At Thursday’s inauguration of the historic Memminger Auditium, I bumped into Thulani Davis, the librettist of Amistad. We talked about the opera’s Trickster God, a character inserted into the historical events of the slave ship mutiny in order to raise a tragedy of history to a tragedy of mythic and, therefore, operatic proportions. The source of the idea came from the Mende people living in what’s now Sierra Leone.
Among their religious figures is a god who likes to mess with human affairs. You see this archetype in various forms. He’s Loki to the Norse, Coyote to many Native Americans, Odysseus to the Greeks (though he’s not a god). The Mende god is powerful but fallible. He’s been known to forget that he’s a even god, to fail foreseeing what the consequences of his actions will be, and to not really care about any of it. “Gods are greater than men,” he says in the opera, “not nicer.” The trickster is a foolish god. He must admit he’s a fool to achieve transformation into something else. For instance, Thulani said, to gain enlightenment.
When she said that, I thought of Monkey: Journey to the West. That character’s journey aims for redemption (Monkey has been a very naughty monkey) but also enlightenment: He and his cohort finally gain an audience with the Great Buddha who awards each his own enlightened honorific (Monkey is the Great Monster Killer, or something like that). More to the point is that Monkey is a fool, a trickster. He, too, is powerful but not very interested in anything worthy, like the wisdom to do good and avoid evil. He just wants immortality. Thulani said that a fool has to admit to his foolishness to gain enlightenment. That’s what Monkey does.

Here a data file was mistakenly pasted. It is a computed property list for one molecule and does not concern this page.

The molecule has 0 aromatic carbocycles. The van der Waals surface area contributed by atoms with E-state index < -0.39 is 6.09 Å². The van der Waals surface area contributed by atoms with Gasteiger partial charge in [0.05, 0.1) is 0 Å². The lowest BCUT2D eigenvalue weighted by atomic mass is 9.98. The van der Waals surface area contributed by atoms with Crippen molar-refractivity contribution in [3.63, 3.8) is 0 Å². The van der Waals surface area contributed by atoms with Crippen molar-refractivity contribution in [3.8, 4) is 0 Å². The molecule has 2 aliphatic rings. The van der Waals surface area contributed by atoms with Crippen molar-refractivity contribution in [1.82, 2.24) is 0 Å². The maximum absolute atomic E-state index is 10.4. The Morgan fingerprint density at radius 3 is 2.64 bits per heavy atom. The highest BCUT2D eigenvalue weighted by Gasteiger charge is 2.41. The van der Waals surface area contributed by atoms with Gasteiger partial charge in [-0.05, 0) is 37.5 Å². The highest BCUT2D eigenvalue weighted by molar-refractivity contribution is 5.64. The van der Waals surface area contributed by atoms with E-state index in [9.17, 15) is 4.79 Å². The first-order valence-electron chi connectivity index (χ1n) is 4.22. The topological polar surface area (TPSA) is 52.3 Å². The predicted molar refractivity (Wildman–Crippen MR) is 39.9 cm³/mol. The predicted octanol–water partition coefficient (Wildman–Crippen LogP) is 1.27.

So is this the year of the Trickster?
One more anecdote and you’ll see there’s something to this theory.
The cabaret troupe 1927 loves to play with that gray area between what’s real and what’s represented as real. The company is an updated model of the Theater of the Absurd for the 21st century. In an interview, founder Suzanne Andrade suggests there’s security in the knowledge that our experience of absurdist theater is merely an illusion. But when that knowledge comes into doubt, as when characters “step out” of movie screens (as they do in the show Between the Devil and the Deep Blue Sea), insecurity can be unsettling.
Funny but also disturbing. Andrade said: “For us, there’s an opportunity for something clever and tricksy.” During a segment, performed on Saturday night, called “My Old Aunt,” Lillan Henley, the pianist, tells us about what the old girl used to say: “If you look in the mirror too long, you’ll see a monkey.” Sounds like the year of the trickster to me. Or maybe it’s just the year of the monkey.
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